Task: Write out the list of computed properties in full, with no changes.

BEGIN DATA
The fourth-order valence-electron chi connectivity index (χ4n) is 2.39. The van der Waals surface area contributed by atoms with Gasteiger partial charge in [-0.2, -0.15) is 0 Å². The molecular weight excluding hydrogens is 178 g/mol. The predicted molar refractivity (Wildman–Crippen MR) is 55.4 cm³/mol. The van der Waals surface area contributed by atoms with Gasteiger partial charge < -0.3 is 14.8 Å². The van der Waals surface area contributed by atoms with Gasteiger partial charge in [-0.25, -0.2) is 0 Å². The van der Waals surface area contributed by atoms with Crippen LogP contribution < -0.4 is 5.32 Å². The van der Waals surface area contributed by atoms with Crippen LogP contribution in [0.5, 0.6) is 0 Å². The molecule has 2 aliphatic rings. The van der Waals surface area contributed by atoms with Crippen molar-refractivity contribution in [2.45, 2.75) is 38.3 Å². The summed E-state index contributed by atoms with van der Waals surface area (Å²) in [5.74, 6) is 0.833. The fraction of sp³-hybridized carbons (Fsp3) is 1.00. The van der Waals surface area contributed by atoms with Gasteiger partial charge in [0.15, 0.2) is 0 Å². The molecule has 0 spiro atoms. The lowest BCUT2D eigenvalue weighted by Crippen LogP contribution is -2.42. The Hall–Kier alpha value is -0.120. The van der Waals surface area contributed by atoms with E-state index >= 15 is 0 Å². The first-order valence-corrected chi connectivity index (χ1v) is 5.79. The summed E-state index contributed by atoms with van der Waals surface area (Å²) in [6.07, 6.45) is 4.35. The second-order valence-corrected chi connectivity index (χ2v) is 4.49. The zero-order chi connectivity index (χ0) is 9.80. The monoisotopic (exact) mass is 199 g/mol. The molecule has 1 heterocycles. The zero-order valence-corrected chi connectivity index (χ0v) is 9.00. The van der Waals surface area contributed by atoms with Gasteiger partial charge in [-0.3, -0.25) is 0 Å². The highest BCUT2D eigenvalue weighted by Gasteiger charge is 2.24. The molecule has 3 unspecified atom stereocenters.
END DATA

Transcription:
The fourth-order valence-electron chi connectivity index (χ4n) is 2.39. The van der Waals surface area contributed by atoms with Gasteiger partial charge in [-0.2, -0.15) is 0 Å². The molecular weight excluding hydrogens is 178 g/mol. The predicted molar refractivity (Wildman–Crippen MR) is 55.4 cm³/mol. The van der Waals surface area contributed by atoms with Gasteiger partial charge < -0.3 is 14.8 Å². The van der Waals surface area contributed by atoms with Gasteiger partial charge in [-0.25, -0.2) is 0 Å². The van der Waals surface area contributed by atoms with Crippen LogP contribution < -0.4 is 5.32 Å². The van der Waals surface area contributed by atoms with Crippen LogP contribution in [0.5, 0.6) is 0 Å². The molecule has 2 aliphatic rings. The van der Waals surface area contributed by atoms with Crippen molar-refractivity contribution in [2.45, 2.75) is 38.3 Å². The summed E-state index contributed by atoms with van der Waals surface area (Å²) in [5.74, 6) is 0.833. The fraction of sp³-hybridized carbons (Fsp3) is 1.00. The van der Waals surface area contributed by atoms with Gasteiger partial charge in [0.15, 0.2) is 0 Å². The molecule has 0 spiro atoms. The lowest BCUT2D eigenvalue weighted by Crippen LogP contribution is -2.42. The Hall–Kier alpha value is -0.120. The van der Waals surface area contributed by atoms with E-state index >= 15 is 0 Å². The first-order valence-corrected chi connectivity index (χ1v) is 5.79. The summed E-state index contributed by atoms with van der Waals surface area (Å²) in [6.07, 6.45) is 4.35. The second-order valence-corrected chi connectivity index (χ2v) is 4.49. The zero-order chi connectivity index (χ0) is 9.80. The monoisotopic (exact) mass is 199 g/mol. The molecule has 1 heterocycles. The zero-order valence-corrected chi connectivity index (χ0v) is 9.00. The van der Waals surface area contributed by atoms with Gasteiger partial charge in [-0.3, -0.25) is 0 Å². The highest BCUT2D eigenvalue weighted by Gasteiger charge is 2.24. The molecule has 3 unspecified atom stereocenters.